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Category — Bees

First-ever New York City Honey Week Sept 8-14


A Celebration Of The Busy Bees Who Pollinate The City That Never Sleeps

Honey-themed dinners featuring Chefs Angelo Romano & Katy Peetz as well as Max Sussman at The Cleveland

Honey tastings at Brooklyn Grange and Murray’s Cheese (with Marina Marchese)

A honey cooking class with Rebekah Peppler at Haven’s Kitchen

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August 24, 2014   No Comments

Canadian parliamentary budget officer wants to put bees on Parliament Hill

parlJean-Denis Fréchette is the quintessential mild-mannered bureaucrat.

Fréchette also has his eye on the parcel of land west of Centre Block that famously used to foster stray felines.

Nick Taylor-Vaisey
August 5, 2014


Still, those hardy bees are hours away from Fréchette’s long-time residence in the nation’s capital, a distance that has turned the policy wonk into a wannabe urban farmer, one among a growing class of city dwellers who hope to bring the charms of the hinterland—be it chickens or bees—into heavily populated neighbourhoods. But he doesn’t hope to restrict bees to his own backyard: Fréchette wants to make a home for them on Parliament Hill. He says a rooftop in the area would make an ideal home for an apiary, similar to the sky-high hives atop the Fairmont Royal York hotel in Toronto or the Vancouver Convention Centre. (Laureen Harper might approve. The Prime Minister’s wife recently appeared stoic during a run-in with the Royal York’s famous bees.)

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August 22, 2014   No Comments

Milross Community Garden celebrates honey bees in Vancouver

Amacon’s Lilliana de Cotiis presents $10,000 cheque to Sarah Common from Hives for Humanity. Photo by Michael Levenston.

“Just having the community garden here is great, but having the hives here and the awareness that it raises about pollinators and the challenges facing honeybees is something else again,” said Melissa Howey.

By Randy Shore
Vancouver Sun
July 14, 2014


“We think these workshops are a great way to engage with the gardeners and with the public about honeybees and native pollinators as well,” said Shannon Common, community liaison with Hives for Humanity. “The gardens, the hives and the living walls we have been making here are a great demonstration of innovative use of urban space.”

Hives for Humanity maintains 40 of the garden boxes to act as a pollinator meadow, and a herb garden that is open to about 90 registered gardeners.

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July 15, 2014   Comments Off

Edmonton’s Northlands all abuzz over urban farm additions

Kevin Kossowan de-weeds the garden at the Northlands Urban Farm on 79 Street and 113 Avenue on Wednesday. Photo by Trevor Robb/Edmonton Sun.

31,200 square-foot Northlands Urban Farm – 80,000 honey bees

By Trevor Robb
Edmonton Sun
June 25, 2014


Joining the 31,200 square-foot Northlands Urban Farm — initiated in May in partnership with local companies Shovel & Fork and Lactuca Corp. — and its six linear miles of salad greens are four beehives, containing over 80,000 honey bees.

The urban beekeeping operation, which consists of four boxes with 10 frames inside, will be overseen by local beekeeper Patty Milligan. She is hoping to cultivate 60 to 120 pounds of dandelion honey this year and almost four times that in following years.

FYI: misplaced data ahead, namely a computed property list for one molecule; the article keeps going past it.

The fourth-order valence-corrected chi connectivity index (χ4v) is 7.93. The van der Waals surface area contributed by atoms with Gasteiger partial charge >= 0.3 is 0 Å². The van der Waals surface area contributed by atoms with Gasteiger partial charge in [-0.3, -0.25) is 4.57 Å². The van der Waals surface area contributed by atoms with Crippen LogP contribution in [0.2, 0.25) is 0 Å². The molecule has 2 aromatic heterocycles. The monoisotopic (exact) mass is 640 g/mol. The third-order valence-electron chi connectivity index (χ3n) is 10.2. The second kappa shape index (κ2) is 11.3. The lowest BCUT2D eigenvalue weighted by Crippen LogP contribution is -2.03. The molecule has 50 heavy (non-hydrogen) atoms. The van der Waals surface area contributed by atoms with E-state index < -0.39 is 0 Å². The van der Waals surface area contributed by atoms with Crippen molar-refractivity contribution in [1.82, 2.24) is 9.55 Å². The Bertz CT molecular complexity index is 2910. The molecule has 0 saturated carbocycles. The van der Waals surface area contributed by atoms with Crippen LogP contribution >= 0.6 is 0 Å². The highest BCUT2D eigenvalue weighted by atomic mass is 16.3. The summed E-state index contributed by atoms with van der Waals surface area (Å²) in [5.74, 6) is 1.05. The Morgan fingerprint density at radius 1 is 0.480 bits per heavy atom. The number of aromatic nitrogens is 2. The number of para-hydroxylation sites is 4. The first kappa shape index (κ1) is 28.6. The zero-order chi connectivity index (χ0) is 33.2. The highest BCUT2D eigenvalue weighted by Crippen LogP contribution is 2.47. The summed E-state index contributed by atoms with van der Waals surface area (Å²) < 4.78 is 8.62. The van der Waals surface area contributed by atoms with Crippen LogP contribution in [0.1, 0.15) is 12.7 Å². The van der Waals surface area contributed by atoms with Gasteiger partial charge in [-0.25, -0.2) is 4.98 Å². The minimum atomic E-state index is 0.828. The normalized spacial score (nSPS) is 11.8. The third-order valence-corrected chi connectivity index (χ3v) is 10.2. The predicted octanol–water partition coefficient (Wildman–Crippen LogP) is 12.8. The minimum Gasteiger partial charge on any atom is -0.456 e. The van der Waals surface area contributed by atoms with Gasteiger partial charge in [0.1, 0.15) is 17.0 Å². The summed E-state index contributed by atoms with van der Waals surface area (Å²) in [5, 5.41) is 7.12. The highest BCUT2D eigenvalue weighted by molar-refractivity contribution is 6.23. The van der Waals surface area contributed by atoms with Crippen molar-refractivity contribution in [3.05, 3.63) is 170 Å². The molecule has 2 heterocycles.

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July 6, 2014   Comments Off

‘City Farmer’ featured on Easy Organic Gardener Radio Show

Listen here to archived recording.

With host Sheri Frey

Guest Michael Levenston
June 22, 2014

About Sheri:
Since 1979 Sheri has been co-owner and vice president of ARBICO Organics. ARBICO Organics produces and markets organic and natural products for home, business, garden, lawn, farm and pets. Products include beneficial insects and organisms, fertilizers and soil amendments, weed and disease controls, composting supplies, insecticides, critter controls, horse care, traps, lures, pheromones, botanicals and more.

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June 23, 2014   Comments Off

Ohio State researchers recruit citizens to help study backyard pollinators

Chelsea Smith, a research assistant at Ohio State University’s Ohio Agricultural Research and Development Center, sets up a kit that volunteers use in their gardens to track pollination. Photo by Tom Dodge, Dispatch.

Ohio State research project enlists ‘citizen scientists’ to see how pollinators affect their urban fruit, vegetable gardens

By Jessica White
The Columbus Dispatch
May 11, 2014


Thousands of seeds have been planted, and amateur scientists across the state are ready to step into their laboratories, also known as their backyards.

Soon, about 2,400 sunflowers, tomatoes, cucumbers and banana peppers will sprout in this study on pollination.

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June 18, 2014   Comments Off

Vancouver’s Hives for Humanity at work in Downtown Eastside

Photo by DM Gillis.

Today, Hives for Humanity manages 72 hives throughout downtown Vancouver and has a supply of rich, raw honey it sells to sustain the project.

By Alessandra Naccarato
Briarpatch Magazine
May 1, 2014

The heart is a hive named Elizabeth. It was the first one they set up in Vancouver’s Downtown Eastside (DTES), back in June 2012. They didn’t expect it to produce honey but wanted to share the experience of beekeeping, believing it could be “a powerful way to pull people out of their chaos.”

Against expectation, Elizabeth created 40 litres of honey that summer, twice the amount of Julia’s hives on pristine farmland near Tsawwassen. More than that, community members showed a talent for beekeeping and were leading peer workshops in apiculture by September. Today, Hives for Humanity manages 72 hives throughout downtown Vancouver and has a supply of rich, raw honey it sells to sustain the project.

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June 10, 2014   Comments Off

Hotel apiaries are the bee’s knees

Travel video showing honey used by hotel chefs

By Ashley Day
USA Today
April 2014

The next wave in the urban agriculture trend…make that swarm…is here: Hotel honeybees housed in on-site apiaries.

April 20, 2014   Comments Off

Michelle Obama opens the first-ever White House Pollinator Garden